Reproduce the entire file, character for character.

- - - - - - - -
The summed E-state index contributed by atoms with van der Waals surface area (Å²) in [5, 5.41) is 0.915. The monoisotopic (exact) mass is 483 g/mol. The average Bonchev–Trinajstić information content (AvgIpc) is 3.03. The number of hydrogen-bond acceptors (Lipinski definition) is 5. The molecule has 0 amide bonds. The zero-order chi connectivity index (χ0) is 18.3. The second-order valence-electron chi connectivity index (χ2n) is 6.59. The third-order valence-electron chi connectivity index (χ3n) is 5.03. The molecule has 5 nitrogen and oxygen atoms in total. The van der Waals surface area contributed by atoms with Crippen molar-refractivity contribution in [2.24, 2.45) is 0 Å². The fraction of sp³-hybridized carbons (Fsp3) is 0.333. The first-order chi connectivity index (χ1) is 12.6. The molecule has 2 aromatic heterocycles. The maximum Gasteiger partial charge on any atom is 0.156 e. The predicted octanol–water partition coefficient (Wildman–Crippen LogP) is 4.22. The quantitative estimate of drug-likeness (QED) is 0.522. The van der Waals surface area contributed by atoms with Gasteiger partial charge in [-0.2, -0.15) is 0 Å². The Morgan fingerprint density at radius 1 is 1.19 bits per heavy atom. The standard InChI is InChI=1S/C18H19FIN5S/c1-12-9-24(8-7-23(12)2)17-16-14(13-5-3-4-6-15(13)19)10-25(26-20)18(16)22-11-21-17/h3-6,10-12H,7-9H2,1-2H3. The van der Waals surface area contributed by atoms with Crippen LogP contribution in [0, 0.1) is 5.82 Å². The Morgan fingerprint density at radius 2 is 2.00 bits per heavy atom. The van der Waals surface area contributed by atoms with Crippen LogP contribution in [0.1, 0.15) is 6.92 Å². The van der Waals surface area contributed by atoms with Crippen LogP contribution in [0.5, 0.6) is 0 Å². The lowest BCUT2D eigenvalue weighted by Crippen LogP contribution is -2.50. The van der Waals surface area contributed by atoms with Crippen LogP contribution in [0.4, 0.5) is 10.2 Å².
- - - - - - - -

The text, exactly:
The summed E-state index contributed by atoms with van der Waals surface area (Å²) in [5, 5.41) is 0.915. The monoisotopic (exact) mass is 483 g/mol. The average Bonchev–Trinajstić information content (AvgIpc) is 3.03. The number of hydrogen-bond acceptors (Lipinski definition) is 5. The molecule has 0 amide bonds. The zero-order chi connectivity index (χ0) is 18.3. The second-order valence-electron chi connectivity index (χ2n) is 6.59. The third-order valence-electron chi connectivity index (χ3n) is 5.03. The molecule has 5 nitrogen and oxygen atoms in total. The van der Waals surface area contributed by atoms with Crippen molar-refractivity contribution in [2.24, 2.45) is 0 Å². The fraction of sp³-hybridized carbons (Fsp3) is 0.333. The first-order chi connectivity index (χ1) is 12.6. The molecule has 2 aromatic heterocycles. The maximum Gasteiger partial charge on any atom is 0.156 e. The predicted octanol–water partition coefficient (Wildman–Crippen LogP) is 4.22. The quantitative estimate of drug-likeness (QED) is 0.522. The van der Waals surface area contributed by atoms with Gasteiger partial charge in [-0.2, -0.15) is 0 Å². The Morgan fingerprint density at radius 1 is 1.19 bits per heavy atom. The standard InChI is InChI=1S/C18H19FIN5S/c1-12-9-24(8-7-23(12)2)17-16-14(13-5-3-4-6-15(13)19)10-25(26-20)18(16)22-11-21-17/h3-6,10-12H,7-9H2,1-2H3. The van der Waals surface area contributed by atoms with Crippen LogP contribution in [0, 0.1) is 5.82 Å². The Morgan fingerprint density at radius 2 is 2.00 bits per heavy atom. The van der Waals surface area contributed by atoms with Crippen LogP contribution in [0.1, 0.15) is 6.92 Å². The van der Waals surface area contributed by atoms with Crippen LogP contribution in [0.5, 0.6) is 0 Å². The lowest BCUT2D eigenvalue weighted by Crippen LogP contribution is -2.50. The van der Waals surface area contributed by atoms with Crippen LogP contribution in [0.4, 0.5) is 10.2 Å².